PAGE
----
(i) Except as provided in this section, no test for AIDS virus infection shall be required, performed or used to determine suitability for continued employment, housing or public services, or for the use of places of public accommodation as defined in G.S. 168A‑3(8), or public transportation.
Further it shall be unlawful to discriminate against any person having AIDS virus or HIV infection on account of that infection in determining suitability for continued employment, housing, or public services, or for the use of places of public accommodation, as defined in G.S. 168A‑3(8), or public transportation.
Any person aggrieved by an act or discriminatory practice prohibited by this subsection relating to housing shall be entitled to institute a civil action pursuant to G.S. 41A‑7 of the State Fair Housing Act. Any person aggrieved by an act or discriminatory practice prohibited by this subsection other than one relating to housing may bring a civil action to enforce rights granted or protected by this subsection.
The action shall be commenced in superior court in the county where the alleged discriminatory practice or prohibited conduct occurred or where the plaintiff or defendant resides. Such action shall be tried to the court without a jury. Any relief granted by the court shall be limited to declaratory and injunctive relief, including orders to hire or reinstate an aggrieved person or admit such person to a labor organization.
In a civil action brought to enforce provisions of this subsection relating to employment, the court may award back pay. Any such back pay liability shall not accrue from a date more than two years prior to the filing of an action under this subsection. Interim earnings or amounts earnable with reasonable diligence by the aggrieved person shall operate to reduce the back pay otherwise allowable. In any civil action brought under this subsection, the court, in its discretion, may award reasonable attorney's fees to the substantially prevailing party as a part of costs.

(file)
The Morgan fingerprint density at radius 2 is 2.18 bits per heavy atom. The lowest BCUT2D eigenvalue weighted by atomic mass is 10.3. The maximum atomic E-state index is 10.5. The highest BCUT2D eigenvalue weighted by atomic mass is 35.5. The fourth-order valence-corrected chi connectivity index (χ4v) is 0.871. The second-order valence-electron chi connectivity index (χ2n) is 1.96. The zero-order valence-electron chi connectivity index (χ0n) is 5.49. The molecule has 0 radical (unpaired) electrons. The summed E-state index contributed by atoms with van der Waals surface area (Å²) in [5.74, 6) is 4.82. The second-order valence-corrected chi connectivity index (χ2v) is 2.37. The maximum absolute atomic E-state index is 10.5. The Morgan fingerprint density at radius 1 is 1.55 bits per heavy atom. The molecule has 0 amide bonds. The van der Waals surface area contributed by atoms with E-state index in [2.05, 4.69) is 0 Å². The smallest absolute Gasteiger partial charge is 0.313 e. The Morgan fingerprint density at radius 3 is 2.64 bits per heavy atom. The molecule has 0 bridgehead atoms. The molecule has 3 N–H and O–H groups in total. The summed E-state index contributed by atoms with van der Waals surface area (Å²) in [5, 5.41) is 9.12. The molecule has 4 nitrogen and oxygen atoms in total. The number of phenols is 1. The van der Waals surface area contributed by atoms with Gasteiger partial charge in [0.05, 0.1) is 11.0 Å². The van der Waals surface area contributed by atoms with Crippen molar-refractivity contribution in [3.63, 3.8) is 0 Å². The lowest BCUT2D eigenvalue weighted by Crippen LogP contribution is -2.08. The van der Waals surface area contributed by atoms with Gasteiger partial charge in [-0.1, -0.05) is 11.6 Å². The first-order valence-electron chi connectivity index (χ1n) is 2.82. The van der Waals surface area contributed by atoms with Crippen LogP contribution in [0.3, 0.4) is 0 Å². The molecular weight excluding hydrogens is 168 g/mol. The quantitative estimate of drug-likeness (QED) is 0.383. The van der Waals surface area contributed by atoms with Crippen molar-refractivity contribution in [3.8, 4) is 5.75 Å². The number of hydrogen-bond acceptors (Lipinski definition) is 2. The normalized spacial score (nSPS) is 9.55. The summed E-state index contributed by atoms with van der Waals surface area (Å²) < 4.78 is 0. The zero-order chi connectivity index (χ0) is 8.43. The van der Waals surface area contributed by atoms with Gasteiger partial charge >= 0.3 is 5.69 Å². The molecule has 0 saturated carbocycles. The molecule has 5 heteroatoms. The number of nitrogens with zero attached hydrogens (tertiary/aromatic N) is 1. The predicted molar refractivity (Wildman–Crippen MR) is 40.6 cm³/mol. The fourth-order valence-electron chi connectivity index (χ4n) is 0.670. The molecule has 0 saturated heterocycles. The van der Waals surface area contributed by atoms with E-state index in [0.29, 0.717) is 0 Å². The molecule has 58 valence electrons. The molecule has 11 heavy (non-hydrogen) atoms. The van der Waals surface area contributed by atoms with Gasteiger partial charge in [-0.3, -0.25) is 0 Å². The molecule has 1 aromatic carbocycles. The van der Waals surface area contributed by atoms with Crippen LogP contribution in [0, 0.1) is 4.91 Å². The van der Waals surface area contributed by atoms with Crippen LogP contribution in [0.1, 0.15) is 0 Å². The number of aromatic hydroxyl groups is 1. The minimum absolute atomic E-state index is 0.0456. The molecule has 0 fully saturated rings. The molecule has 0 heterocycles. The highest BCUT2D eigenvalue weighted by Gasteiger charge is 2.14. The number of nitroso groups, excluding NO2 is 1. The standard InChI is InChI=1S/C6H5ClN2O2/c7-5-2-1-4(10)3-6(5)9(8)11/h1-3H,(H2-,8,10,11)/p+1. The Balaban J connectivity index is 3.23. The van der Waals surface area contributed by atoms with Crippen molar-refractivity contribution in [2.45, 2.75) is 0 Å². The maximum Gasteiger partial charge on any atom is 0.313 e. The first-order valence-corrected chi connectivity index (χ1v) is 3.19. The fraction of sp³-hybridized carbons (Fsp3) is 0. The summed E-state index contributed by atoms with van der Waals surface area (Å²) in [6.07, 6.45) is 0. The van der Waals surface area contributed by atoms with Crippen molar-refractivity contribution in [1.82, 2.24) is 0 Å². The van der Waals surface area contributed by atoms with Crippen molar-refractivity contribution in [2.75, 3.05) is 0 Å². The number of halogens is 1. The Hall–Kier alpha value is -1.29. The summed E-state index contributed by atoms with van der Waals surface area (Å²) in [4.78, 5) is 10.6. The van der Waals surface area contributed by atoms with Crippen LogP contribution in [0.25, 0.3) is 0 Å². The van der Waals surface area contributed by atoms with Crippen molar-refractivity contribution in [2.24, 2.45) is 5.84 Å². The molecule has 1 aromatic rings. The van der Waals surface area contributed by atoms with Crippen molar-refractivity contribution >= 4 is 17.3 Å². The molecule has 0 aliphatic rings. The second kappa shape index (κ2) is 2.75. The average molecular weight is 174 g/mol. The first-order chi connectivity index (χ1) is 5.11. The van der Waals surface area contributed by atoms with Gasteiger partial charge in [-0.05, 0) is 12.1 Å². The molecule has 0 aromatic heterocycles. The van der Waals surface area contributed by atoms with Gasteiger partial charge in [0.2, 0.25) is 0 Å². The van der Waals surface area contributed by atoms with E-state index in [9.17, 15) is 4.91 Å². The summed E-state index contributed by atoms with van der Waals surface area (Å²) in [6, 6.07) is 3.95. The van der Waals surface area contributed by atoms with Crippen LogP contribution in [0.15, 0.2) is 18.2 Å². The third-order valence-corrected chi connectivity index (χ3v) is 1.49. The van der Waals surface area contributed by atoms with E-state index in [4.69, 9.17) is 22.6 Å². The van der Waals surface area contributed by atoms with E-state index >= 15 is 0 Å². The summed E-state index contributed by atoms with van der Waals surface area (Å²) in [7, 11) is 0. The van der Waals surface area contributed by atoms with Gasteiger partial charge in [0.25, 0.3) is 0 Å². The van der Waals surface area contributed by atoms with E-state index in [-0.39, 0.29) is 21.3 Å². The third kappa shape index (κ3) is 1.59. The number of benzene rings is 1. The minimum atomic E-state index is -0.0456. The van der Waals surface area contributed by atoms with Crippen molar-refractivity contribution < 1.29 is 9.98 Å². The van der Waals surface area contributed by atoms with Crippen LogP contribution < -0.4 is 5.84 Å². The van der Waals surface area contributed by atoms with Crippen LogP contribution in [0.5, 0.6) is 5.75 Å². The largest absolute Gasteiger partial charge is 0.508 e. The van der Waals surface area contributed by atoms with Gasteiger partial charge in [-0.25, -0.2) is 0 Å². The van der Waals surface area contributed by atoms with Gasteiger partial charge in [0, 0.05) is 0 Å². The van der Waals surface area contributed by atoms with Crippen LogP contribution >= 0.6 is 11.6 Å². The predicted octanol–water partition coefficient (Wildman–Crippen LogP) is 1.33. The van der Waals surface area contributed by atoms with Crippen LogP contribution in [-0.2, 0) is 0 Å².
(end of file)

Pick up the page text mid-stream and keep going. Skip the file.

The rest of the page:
A civil action brought pursuant to this subsection shall be commenced within 180 days after the date on which the aggrieved person became aware or, with reasonable diligence, should have become aware of the alleged discriminatory practice or prohibited conduct.
Nothing in this section shall be construed so as to prohibit an employer from:
(1) Requiring a test for AIDS virus infection for job applicants in preemployment medical examinations required by the employer;
(2) Denying employment to a job applicant based solely on a confirmed positive test for AIDS virus infection;
(3) Including a test for AIDS virus infection performed in the course of an annual medical examination routinely required of all employees by the employer; or
(4) Taking the appropriate employment action, including reassignment or termination of employment, if the continuation by the employee who has AIDS virus or HIV infection of his work tasks would pose a significant risk to the health of the employee, coworkers, or the public, or if the employee is unable to perform the normally assigned duties of the job.
(j) It shall not be unlawful for a licensed health care provider or facility to:
(1) Treat a person who has AIDS virus or HIV infection differently from persons who do not have that infection when such treatment is appropriate to protect the health care provider or employees of the provider or employees of the facility while providing appropriate care for the person who has the AIDS virus or HIV infection; or
(2) Refer a person who has AIDS virus or HIV infection to another licensed health care provider or facility when such referral is for the purpose of providing more appropriate treatment for the person with AIDS virus or HIV infection. (1987, c. 782, s. 16; 1989, c. 698, s. 1; 1991, c. 720, s. 78.)